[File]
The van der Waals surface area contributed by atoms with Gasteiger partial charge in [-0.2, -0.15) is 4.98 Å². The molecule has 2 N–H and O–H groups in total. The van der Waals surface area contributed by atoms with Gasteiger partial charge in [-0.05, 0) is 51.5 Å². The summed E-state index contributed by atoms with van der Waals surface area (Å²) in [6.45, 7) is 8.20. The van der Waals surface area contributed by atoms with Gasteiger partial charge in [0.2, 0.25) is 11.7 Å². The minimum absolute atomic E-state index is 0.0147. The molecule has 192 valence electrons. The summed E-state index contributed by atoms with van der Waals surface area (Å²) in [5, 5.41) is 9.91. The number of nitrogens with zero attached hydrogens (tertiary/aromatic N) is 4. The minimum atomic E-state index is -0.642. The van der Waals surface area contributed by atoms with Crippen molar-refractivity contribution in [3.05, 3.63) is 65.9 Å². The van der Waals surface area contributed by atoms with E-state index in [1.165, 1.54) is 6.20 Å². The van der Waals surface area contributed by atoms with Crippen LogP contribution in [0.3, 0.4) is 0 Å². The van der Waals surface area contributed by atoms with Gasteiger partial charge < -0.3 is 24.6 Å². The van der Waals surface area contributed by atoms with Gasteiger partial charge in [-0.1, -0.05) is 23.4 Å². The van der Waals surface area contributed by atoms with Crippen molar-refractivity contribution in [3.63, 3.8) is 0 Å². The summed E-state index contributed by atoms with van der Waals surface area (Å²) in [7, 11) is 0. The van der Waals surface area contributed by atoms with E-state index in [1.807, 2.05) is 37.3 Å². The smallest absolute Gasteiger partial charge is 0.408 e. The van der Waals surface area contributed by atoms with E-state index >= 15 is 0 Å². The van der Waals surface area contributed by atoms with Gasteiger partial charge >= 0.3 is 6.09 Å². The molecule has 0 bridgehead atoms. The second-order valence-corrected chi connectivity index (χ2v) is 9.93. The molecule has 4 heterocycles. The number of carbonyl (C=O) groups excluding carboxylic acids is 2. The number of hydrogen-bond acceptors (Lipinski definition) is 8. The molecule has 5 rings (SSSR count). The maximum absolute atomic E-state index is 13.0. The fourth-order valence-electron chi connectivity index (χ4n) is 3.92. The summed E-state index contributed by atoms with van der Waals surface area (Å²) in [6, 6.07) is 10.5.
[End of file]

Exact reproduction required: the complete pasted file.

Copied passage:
The van der Waals surface area contributed by atoms with Gasteiger partial charge in [-0.2, -0.15) is 4.98 Å². The molecule has 2 N–H and O–H groups in total. The van der Waals surface area contributed by atoms with Gasteiger partial charge in [-0.05, 0) is 51.5 Å². The summed E-state index contributed by atoms with van der Waals surface area (Å²) in [6.45, 7) is 8.20. The van der Waals surface area contributed by atoms with Gasteiger partial charge in [0.2, 0.25) is 11.7 Å². The minimum absolute atomic E-state index is 0.0147. The molecule has 192 valence electrons. The summed E-state index contributed by atoms with van der Waals surface area (Å²) in [5, 5.41) is 9.91. The number of nitrogens with zero attached hydrogens (tertiary/aromatic N) is 4. The minimum atomic E-state index is -0.642. The van der Waals surface area contributed by atoms with Crippen molar-refractivity contribution in [3.05, 3.63) is 65.9 Å². The van der Waals surface area contributed by atoms with E-state index in [1.165, 1.54) is 6.20 Å². The van der Waals surface area contributed by atoms with Crippen LogP contribution in [0.3, 0.4) is 0 Å². The van der Waals surface area contributed by atoms with Gasteiger partial charge < -0.3 is 24.6 Å². The van der Waals surface area contributed by atoms with Gasteiger partial charge in [-0.1, -0.05) is 23.4 Å². The van der Waals surface area contributed by atoms with Crippen molar-refractivity contribution in [3.63, 3.8) is 0 Å². The summed E-state index contributed by atoms with van der Waals surface area (Å²) in [7, 11) is 0. The van der Waals surface area contributed by atoms with E-state index in [1.807, 2.05) is 37.3 Å². The smallest absolute Gasteiger partial charge is 0.408 e. The van der Waals surface area contributed by atoms with E-state index >= 15 is 0 Å². The van der Waals surface area contributed by atoms with Gasteiger partial charge >= 0.3 is 6.09 Å². The molecule has 0 bridgehead atoms. The second-order valence-corrected chi connectivity index (χ2v) is 9.93. The molecule has 4 heterocycles. The number of carbonyl (C=O) groups excluding carboxylic acids is 2. The number of hydrogen-bond acceptors (Lipinski definition) is 8. The molecule has 5 rings (SSSR count). The maximum absolute atomic E-state index is 13.0. The fourth-order valence-electron chi connectivity index (χ4n) is 3.92. The summed E-state index contributed by atoms with van der Waals surface area (Å²) in [6, 6.07) is 10.5.